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Re: Discouraging :local:

From: Greg A. Woods
Subject: Re: Discouraging :local:
Date: Sat, 25 Jan 2003 14:42:58 -0500 (EST)

[ On Friday, January 24, 2003 at 21:57:57 (-0800), Kenneth Porter wrote: ]
> Subject: Re: Discouraging :local:
> --On Thursday, January 23, 2003 12:43 PM -0500 Larry Jones
> <address@hidden> wrote:
> > What makes :local: inadvisable is the disk not being local, but rather
> > being on some kind of network filesystem.  I don't know of any way to
> > detect that.
> But *why* is that bad? After all, a SCSI disk is on the other end of a SCSI
> cable, and so is "networked" in some sense. Why is that ok but a "network"
> disk is not?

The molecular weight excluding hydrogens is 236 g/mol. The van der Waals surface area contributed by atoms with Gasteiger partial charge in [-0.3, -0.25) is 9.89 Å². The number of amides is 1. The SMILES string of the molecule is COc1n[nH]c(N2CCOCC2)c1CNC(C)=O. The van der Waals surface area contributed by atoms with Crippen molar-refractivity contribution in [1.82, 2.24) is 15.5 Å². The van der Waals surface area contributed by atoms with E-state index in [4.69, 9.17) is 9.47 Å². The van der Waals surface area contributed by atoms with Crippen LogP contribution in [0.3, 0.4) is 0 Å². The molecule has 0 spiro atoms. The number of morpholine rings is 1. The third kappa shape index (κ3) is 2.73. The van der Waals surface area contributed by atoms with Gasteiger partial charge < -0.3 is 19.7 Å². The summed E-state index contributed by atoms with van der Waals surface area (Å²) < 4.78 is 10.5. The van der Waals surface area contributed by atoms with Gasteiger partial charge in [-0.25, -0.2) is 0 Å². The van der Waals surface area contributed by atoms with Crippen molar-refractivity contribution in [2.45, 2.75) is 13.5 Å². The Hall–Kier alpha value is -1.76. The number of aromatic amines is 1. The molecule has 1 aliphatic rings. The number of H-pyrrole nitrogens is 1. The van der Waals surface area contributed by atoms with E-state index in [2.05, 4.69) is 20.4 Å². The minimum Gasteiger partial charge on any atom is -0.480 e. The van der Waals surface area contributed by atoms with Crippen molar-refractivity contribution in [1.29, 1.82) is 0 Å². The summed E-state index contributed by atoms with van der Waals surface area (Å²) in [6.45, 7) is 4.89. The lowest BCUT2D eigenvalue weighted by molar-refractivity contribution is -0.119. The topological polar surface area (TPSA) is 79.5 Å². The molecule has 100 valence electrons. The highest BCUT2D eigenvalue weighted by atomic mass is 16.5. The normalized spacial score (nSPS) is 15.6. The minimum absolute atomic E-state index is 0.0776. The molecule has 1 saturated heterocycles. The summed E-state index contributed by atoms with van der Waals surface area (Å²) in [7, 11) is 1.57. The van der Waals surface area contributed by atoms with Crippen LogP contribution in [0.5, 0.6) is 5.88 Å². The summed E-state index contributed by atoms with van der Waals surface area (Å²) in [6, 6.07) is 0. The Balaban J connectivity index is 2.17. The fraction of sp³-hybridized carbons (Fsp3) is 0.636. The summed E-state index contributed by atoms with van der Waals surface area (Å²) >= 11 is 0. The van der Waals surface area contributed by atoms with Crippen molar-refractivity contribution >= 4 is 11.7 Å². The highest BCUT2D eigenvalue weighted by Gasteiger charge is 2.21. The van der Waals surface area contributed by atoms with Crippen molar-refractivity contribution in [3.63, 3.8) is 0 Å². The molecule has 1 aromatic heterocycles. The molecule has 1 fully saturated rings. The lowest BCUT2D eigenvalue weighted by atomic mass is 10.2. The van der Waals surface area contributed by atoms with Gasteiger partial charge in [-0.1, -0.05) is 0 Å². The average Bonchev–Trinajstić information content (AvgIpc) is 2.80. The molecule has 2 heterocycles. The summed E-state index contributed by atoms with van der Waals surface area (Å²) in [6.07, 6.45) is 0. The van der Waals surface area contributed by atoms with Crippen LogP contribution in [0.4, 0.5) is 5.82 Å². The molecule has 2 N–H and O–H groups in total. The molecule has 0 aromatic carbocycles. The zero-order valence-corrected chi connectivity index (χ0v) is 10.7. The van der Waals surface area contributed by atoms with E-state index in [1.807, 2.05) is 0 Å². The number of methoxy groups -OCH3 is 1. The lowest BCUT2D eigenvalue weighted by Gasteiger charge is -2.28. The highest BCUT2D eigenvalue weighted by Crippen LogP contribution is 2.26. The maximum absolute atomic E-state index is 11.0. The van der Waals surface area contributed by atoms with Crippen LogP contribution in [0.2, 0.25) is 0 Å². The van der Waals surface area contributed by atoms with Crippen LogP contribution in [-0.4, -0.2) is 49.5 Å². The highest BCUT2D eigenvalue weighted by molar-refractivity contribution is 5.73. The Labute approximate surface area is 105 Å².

A disk on the end of a SCSI cable, or even fibre-channel SAN, really is
"local" in terms of the filesystem and the way the host treats the

A network disk is not just not directly attached to the host in
question, it's also using a different kind of access protocol and
filesystem, and often it may also be sharing the remote files with other

The latter, the sharing part, is where the real trouble begins.
Ensuring reliable order of operations for various operations which would
be "atomic" on a local filesystem is very very difficult (literally
impossible in some cases) for shared network filesystems.

Also of course there are potential data integrity issues with networked
filesystems.  The integrity checks in UDP are really quite lame.  The
integrity checks in TCP are not even all that great.  Meanwhile SCSI
parity checks are more reliable and the nature of how hardware errors
can occur in something like a SCSI interface make those parity checks
more likely to detect all errors.

                                                                Greg A. Woods

+1 416 218-0098;            <address@hidden>;           <address@hidden>
Planix, Inc. <address@hidden>; VE3TCP; Secrets of the Weird <address@hidden>

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